HADDONFIELD, NJ (AP) – Here it is, the finish line beckoning me to cross it.
I ran at top speed, trying to get over it.
I have been at my best since March 2020, when the pandemic reached the United States. For twenty months not going to a restaurant, not getting on a plane, and not seeing your 88-year-old father-in-law on the other side of the country. Twenty months of observing people wearing masks hanging from one ear (or no masks at all), or getting together for birthdays, baby showers and weddings. I lost colleagues due to COVID-19. At the beginning of this year, I lost my beloved aunt.
The last Thanksgiving was the four of us at home. It’s the same for Christmas. My husband and I juggled our work full-time trying to teach our two sons remotely, I edited stories, cursing to myself while I trained my 10-year-old on long division.
When I became eligible for the vaccine, I desperately looked for an appointment and an hour later drove to Atlantic City for an injection. Now there is hope.
I began to allow myself small indulgences, telling myself that I deserved them. In the summer, we gathered with the whole family (they cured everyone, except for the children). We went to Rhode Island (limited to outdoor activities). I went to the wedding (ceremony only, not reception).
Then my husband and I made the biggest jump of all. We booked plane tickets to California to spend Christmas with his dad. We knew that a vaccine for children was just around the corner, and we had already registered our sons at the clinic set up at their school. My husband and I signed up for boosters. I saw the finish line.
The day before the CDC gave its final approval From the Pfizer COVID-19 vaccine for children, I woke up with a sore throat. My 10 year old child had a stuffy nose. I thought it would pass, like many of our other false positives.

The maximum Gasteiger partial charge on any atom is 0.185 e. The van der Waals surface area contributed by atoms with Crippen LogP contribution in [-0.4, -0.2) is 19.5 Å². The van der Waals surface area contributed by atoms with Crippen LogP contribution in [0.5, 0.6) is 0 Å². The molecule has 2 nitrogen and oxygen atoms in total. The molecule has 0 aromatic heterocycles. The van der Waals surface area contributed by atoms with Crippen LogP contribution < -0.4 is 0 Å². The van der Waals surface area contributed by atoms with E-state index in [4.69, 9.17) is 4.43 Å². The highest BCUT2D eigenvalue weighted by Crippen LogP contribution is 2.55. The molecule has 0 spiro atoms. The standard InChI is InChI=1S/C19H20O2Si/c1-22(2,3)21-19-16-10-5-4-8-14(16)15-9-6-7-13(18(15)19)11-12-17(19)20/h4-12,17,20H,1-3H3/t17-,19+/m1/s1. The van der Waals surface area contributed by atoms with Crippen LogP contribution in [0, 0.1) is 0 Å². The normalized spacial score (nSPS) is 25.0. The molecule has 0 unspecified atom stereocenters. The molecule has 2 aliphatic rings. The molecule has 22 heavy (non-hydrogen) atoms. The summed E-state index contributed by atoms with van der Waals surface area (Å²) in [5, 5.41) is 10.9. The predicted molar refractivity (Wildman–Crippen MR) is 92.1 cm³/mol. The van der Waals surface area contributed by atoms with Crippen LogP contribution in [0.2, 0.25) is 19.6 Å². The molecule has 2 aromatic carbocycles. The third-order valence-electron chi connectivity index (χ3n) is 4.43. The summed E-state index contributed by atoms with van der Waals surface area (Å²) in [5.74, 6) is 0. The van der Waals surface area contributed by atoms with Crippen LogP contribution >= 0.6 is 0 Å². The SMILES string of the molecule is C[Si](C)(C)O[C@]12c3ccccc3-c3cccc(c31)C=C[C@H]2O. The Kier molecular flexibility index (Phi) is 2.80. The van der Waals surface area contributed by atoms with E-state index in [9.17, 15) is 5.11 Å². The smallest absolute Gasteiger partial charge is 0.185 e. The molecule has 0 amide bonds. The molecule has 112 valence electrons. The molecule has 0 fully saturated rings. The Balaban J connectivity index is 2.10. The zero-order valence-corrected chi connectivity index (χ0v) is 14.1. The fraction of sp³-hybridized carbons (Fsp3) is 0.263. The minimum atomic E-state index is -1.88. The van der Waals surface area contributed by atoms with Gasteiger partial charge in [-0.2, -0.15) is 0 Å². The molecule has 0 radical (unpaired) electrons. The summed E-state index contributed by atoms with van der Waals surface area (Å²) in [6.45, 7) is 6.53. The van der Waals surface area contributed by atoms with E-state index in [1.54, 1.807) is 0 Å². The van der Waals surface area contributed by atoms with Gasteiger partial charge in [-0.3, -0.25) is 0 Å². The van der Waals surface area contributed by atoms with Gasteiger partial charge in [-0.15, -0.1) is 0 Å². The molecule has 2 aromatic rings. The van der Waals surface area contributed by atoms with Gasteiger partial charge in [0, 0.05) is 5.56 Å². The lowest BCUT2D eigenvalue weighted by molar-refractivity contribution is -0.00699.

But this is not the case. Later that night, my 10-year-old child tested positive for COVID, had a high fever, vomited several times, and shivering alternated with sweating. I was lying next to him, I had all the same symptoms.
A few days later, my 8-year-old also tested positive for COVID (thankfully, he had no symptoms). My husband, having spared him, took on the role of the sole guardian. We canceled the vaccination of children; I canceled mine for a booster. The finish line has receded.
The judgment that I left for the exposed and unvaccinated fell upon me. After all, you can’t tell if a person was having fun during the pandemic or was isolated in their home just by looking at them. All you know is that they have COVID and there is a good chance that they screwed up somehow.
And maybe I screwed up. Maybe I’ve allowed myself too many indulgences.
Or maybe even if I hadn’t gone anywhere in the last 20 months, I would still have contracted COVID. Or went everywhere and dodged COVID. Because that’s the essence of this damn pandemic: sometimes it all comes down to luck.
In my darker mood – and there are many of them – I look at all the people who went away on vacation and bragged that they had a beach, or got together for birthdays and seemed genuinely happy. I think to myself: if I was going to get COVID anyway, maybe I should at least try to enjoy my life.
Then I realize that things could have been much worse. I could go to the hospital or die. My children could get much worse. Any of us could pass COVID to my elderly mother or father-in-law – or anyone else, for that matter – if we weren’t careful.
My family and I have now largely recovered. We have postponed vaccinations for boys. My husband got his booster and I’m going to get mine. And I try to be less judgmental because you will never know what people’s lives are like if you are not in it yourself.
I also came to the conclusion: maybe I was lucky after all.
Virus diary, episodic article showing the coronavirus pandemic through the eyes of Associated Press journalists from around the world. Pia Sarkar is a news editor in the AP Business Newsroom. Follow her on Twitter at http://twitter.com/PiaSarkar_TK.